By Chef Renee Morgan
This week I had the pleasure of participating at the very first Farm to Table Festival, put on by Le Cordon Bleu, my alma mater. It was great fun! I had an exhibit there, spent the day talking with and teaching culinary students, visiting many of my former chef instructors and even did a live cooking demo. As a chef, it was especially gratifying to see so many interested in a back-to-basics approach to food.
One of the things I love about living in Liberty Hill is that many of us are kinda “old fashioned” about our food. By that I mean it’s not unusual to have a vegetable garden, chicken coop or maybe even a few cows. That way of life had fallen out of favor until recently. It’s how I grew up. Heck, if we hadn’t raised our food, we would have starved to death. I’m sure the same is true for many of you. But society “progressed” beyond it and everything has been about convenience.
My grandmother used to say, “just wait, it’ll come back around again.” She was talking about fashions, but it fits here. Nowadays it’s hip to have a garden and raise chickens. Maybe we’re finally realizing that our parents and grandparents had it right after all. There are so many health benefits to raising our own food, even in some small portion. I believe the more chemicals and hormones we can keep out of our food, the better off we’ll be. Okay, enough of that soapbox…
One of the best parts of my day at the Farm to Table Festival was teaching the culinary students about canning. I shared my bacon jam recipe to show them how easy it is to can almost anything. By the way, bacon jam is beyond yummy and good on little toast points for an appetizer, grilled on salmon, used to dress a hamburger or just about anything else.
It’s amazing how many people don’t really know anything about preserving food these days. It seems like in this day and time of economic uncertainty, it might be good to get reacquainted with some of these old-fashioned skills. I mean, the way tomatoes grow around here, there is no reason to ever buy canned tomatoes at the grocery store. You can have your own home-grown ‘maters year round by canning them yourself. Sounds like a lot of trouble, you say? Nah…canning is easy-breezy and you don’t really need a lot of expensive equipment either.
Here’s how it works. First, you’ll need to sterilize your jars and lids. Just dip them in boiling water. Remove them to a clean kitchen towel being careful not to touch them. I move them with sterilized tongs.
Next, fill the cooled jars with your special jam, jelly or salsa. Then secure the two-piece lid and band tightly on the jar. Place the closed jars in a large pot of boiling water, making sure the water covers the jars by at least an inch. I do this with the sterilized tongs, but the canning jar people make a canning rack that holds the jars and has handles to lift them in and out of the boiling water.
You can easily Google how long to leave the jars in the water, but I find 15 minutes works for most things. Once they are removed from the boiling water, allow them to cool completely. As they cool, the lid suctions down, sealing out air and bacteria. A word of warning, if the lid makes a clicking sound, popping up and down when you press on it, the seal didn’t take. If this happens, you’ll need to let the jar cool down, remove the lid and band, put on a new lid and band and try again. You might try letting it stay in the boiling water a tad longer. By the way, this rarely happens. I’ve never had it happen. Also, for low-acid foods like the bacon jam recipe below, I like to use a pressure canner as an extra measure against bacteria.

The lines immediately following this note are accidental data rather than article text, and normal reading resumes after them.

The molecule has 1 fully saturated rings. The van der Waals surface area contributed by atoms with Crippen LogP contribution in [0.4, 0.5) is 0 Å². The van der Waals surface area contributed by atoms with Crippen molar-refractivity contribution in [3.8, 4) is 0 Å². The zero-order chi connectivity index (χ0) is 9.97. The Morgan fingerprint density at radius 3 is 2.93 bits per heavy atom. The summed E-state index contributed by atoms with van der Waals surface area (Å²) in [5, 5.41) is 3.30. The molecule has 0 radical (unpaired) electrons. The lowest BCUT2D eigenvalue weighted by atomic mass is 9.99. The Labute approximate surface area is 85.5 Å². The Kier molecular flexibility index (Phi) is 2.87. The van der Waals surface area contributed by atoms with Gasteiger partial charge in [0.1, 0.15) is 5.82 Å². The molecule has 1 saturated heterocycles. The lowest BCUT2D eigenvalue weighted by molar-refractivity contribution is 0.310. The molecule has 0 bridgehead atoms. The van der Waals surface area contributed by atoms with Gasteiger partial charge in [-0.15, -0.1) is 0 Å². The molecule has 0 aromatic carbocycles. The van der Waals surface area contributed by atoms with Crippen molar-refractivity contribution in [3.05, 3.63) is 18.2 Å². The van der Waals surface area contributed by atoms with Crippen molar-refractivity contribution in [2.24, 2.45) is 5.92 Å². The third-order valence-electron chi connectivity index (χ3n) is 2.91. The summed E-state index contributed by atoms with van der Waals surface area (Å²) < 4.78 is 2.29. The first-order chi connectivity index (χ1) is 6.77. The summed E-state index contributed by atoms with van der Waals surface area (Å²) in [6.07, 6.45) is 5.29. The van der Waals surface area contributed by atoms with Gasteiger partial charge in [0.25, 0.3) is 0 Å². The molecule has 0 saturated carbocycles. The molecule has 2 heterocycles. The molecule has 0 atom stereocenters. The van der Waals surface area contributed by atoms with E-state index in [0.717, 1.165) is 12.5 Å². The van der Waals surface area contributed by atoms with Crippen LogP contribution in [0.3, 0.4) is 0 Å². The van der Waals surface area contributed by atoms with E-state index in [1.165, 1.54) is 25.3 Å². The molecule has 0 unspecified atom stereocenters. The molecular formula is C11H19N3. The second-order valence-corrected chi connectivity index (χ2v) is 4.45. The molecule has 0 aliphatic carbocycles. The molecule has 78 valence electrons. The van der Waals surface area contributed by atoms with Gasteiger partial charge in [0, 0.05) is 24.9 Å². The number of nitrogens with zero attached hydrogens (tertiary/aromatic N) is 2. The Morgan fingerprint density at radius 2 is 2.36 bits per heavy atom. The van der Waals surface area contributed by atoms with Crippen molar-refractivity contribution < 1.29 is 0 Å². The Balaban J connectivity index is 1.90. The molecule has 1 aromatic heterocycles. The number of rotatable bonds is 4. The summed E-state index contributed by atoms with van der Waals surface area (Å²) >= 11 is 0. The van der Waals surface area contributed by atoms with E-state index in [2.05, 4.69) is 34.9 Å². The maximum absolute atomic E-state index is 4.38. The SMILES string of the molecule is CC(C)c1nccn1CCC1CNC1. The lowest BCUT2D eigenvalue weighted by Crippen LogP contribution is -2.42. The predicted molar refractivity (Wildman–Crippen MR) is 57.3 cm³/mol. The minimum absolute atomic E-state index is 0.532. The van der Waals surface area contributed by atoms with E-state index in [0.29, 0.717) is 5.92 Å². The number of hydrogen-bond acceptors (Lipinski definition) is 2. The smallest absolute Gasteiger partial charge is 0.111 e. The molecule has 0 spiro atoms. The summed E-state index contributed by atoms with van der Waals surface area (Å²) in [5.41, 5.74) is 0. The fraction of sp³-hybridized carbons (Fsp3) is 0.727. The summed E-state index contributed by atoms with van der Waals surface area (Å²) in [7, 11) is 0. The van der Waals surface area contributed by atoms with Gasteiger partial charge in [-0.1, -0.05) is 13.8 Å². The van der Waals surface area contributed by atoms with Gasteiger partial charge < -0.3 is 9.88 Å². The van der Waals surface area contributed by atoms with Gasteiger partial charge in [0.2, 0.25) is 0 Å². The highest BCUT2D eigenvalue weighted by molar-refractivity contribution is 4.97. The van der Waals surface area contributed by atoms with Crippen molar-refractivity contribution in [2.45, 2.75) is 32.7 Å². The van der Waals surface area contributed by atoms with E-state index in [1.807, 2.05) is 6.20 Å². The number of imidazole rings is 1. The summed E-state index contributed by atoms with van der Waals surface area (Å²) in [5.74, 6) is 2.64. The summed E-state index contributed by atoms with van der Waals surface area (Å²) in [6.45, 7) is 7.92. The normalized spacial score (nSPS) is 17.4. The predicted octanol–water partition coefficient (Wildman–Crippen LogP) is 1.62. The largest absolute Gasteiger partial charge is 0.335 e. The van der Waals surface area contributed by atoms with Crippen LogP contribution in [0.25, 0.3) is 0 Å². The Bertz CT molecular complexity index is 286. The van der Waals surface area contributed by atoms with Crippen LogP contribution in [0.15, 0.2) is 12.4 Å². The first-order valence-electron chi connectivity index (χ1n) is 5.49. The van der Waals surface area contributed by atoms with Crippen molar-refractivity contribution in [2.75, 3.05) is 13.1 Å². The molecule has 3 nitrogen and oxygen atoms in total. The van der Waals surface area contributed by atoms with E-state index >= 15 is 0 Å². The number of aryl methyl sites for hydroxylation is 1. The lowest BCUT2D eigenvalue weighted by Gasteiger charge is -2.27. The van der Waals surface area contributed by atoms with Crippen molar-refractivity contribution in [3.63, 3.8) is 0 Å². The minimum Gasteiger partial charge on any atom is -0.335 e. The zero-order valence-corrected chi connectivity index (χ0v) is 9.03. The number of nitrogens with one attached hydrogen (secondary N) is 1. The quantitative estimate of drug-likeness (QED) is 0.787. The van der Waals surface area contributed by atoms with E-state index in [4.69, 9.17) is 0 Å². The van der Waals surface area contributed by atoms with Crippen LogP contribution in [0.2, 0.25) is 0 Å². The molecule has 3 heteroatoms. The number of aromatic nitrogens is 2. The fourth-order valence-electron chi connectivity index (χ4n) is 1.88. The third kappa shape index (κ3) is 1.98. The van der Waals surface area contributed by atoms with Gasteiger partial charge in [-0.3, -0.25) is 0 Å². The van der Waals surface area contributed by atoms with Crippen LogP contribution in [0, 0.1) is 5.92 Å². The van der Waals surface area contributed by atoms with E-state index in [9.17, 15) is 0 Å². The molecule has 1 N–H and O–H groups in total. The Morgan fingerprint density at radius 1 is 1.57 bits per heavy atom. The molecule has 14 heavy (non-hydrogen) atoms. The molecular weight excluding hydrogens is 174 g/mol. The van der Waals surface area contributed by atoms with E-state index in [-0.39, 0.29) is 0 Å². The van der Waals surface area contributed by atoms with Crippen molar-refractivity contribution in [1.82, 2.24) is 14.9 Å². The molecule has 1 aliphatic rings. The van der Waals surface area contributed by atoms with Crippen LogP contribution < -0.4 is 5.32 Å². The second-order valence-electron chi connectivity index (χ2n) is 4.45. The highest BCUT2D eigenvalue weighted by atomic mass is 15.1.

As you are planning your garden with the How Do Gardener, think about the vegetables you’ll want to be able to “put up” for your winter season. Feel free to email me with canning questions or ideas at ChefRenee@LHIndependent.com.
Chef Reneé is an award-winning, classically trained chef. She earned her culinary degree at the famous Le Cordon Bleu, as well as a bachelor of music degree from Hardin-Simmons University. She has an extensive background in events planning and management. Reneé lives in Liberty Hill with her husband, John, their dogs, cats, chickens and one ornery rooster.
Makes about 1½ cups
Bacon jam is best served at room temperature. It can be stored in the refrigerator for two weeks, or frozen in an airtight container for up to one month. Try it on a piece of grilled fish or on your hamburger for an extra special treat!
1 pound thick-cut Applewood smoked bacon, cut into 1-inch pieces
1 large onion, sliced thin
5 garlic cloves, minced
1 shallot, minced
¾ cup brewed coffee
½ cup water
1/3 cup apple cider vinegar
1/3 cup maple syrup
1/4 cup brown sugar
1 tablespoon honey
1/4 teaspoon ground nutmeg
¼ teaspoon ground cinnamon
¼ teaspoon ground cloves
1 teaspoon chili powder
1. Add bacon to large Dutch oven and cook over medium-high heat, stirring occasionally, until crisp, about 20 minutes. Using slotted spoon, transfer bacon to paper towel-lined plate, leaving rendered fat in pot.
2. Return pot to medium heat, add onion, garlic, and shallot, and cook, stirring occasionally, until onion is translucent, about 10 minutes. Return bacon to pot, and stir in coffee, water, vinegar, maple syrup, sugar, honey, allspice, and chili powder. Bring to simmer and cook, stirring occasionally to prevent scorching, until mixture achieves jammy consistency, about 1 ½ hours.
3. Remove from heat and allow mixture to cool for 15 minutes. Once cool, use slotted spoon to transfer mixture to food processor, leaving behind excess fat. Pulse until finely chopped, about five pulses, or until mixture has reached desired consistency. Serve immediately or refrigerate for up to two weeks.